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10 types of savings accounts: Where to save your money

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Saving money on a regular basis has many benefits. Having cash in the bank prepares you for financial emergencies, such as joblessness or major car repairs. And it can help you fulfill your dreams, whether it’s buying a home or starting a business.

Choosing the right savings account is key because not all savings accounts are the same. Here’s a closer look at 10 savings account options to help you determine which one might be the best fit for you.

1. Regular savings account

The most common savings account is a traditional savings account at a bank or credit union. If the bank is a member of the Federal Deposit Insurance Corp. (FDIC) or the credit union is a member of the National Credit Union Administration (NCUA), your savings is insured up to $250,000 per depositor, per FDIC-insured bank, per ownership category..

Basic savings accounts offer easy access to cash. You can usually make up to six withdrawals per statement cycle, not including ATM withdrawals and taking out cash inside a branch. But check the bank’s policy. Federal Regulation D was amended during the coronavirus pandemic to give savers unlimited access to their money. But individual banks were not required to go along with the change, and most savings accounts still have withdrawal restrictions.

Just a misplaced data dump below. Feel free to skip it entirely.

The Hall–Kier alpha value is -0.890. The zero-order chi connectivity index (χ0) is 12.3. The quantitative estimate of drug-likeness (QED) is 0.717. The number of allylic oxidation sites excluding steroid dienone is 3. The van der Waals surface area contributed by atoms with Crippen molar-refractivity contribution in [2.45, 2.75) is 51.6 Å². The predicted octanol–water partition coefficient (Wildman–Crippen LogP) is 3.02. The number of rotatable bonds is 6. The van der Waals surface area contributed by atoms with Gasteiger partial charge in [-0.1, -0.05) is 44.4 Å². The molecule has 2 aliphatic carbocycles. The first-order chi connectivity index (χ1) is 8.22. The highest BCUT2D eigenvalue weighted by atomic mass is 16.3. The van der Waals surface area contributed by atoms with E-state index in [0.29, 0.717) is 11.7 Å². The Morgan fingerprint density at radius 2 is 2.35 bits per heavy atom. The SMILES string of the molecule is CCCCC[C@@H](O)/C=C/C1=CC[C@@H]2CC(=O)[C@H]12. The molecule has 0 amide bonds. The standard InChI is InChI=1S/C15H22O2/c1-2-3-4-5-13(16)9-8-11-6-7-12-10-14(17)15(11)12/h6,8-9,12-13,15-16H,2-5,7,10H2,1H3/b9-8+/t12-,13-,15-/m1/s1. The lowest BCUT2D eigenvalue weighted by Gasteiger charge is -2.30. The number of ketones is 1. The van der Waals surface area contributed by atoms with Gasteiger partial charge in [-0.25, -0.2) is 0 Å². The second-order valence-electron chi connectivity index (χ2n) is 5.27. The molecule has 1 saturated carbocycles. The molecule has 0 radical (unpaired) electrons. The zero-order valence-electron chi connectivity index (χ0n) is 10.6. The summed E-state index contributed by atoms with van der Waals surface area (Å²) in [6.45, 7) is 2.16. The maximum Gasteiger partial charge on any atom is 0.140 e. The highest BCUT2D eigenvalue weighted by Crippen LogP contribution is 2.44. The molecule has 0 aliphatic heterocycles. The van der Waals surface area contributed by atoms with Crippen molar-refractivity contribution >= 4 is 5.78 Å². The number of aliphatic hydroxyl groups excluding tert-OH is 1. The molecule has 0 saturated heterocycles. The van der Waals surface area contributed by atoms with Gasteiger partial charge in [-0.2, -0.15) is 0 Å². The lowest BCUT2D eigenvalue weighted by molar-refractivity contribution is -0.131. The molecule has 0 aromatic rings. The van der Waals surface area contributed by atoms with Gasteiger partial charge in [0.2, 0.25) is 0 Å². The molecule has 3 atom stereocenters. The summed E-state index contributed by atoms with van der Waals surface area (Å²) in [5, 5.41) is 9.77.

Interest rates on basic savings accounts are generally low compared with other savings products. But yields are rising, with the best savings account rates typically found at online banks. If you’re considering this option, take time to shop around.

2. Online savings account

A brick-and-mortar financial institution isn’t the only place to shop for a savings account. Online banks provide an easy, accessible way to manage your money from anywhere in the world on your smartphone or computer.

Moreover, online savings accounts are safe at FDIC-member banks and tend to offer higher yields.

Like traditional banks, online banks typically restrict withdrawals to six per statement cycle, so learn the terms of your account to avoid possible penalties.

If you’re comfortable with digital banking, online savings accounts are a convenient option.

3. High-yield savings account

High-yield savings accounts are similar to traditional savings accounts with one big difference: The interest rates are higher, allowing you to grow your savings faster without compromising safety and liquidity.

You might still be limited to six withdrawals or electronic transfers per statement cycle, but check with the bank. Some banks have loosened those rules.

If the bank is a member of the FDIC, your money is safe, even if your bank fails.

4. Student savings account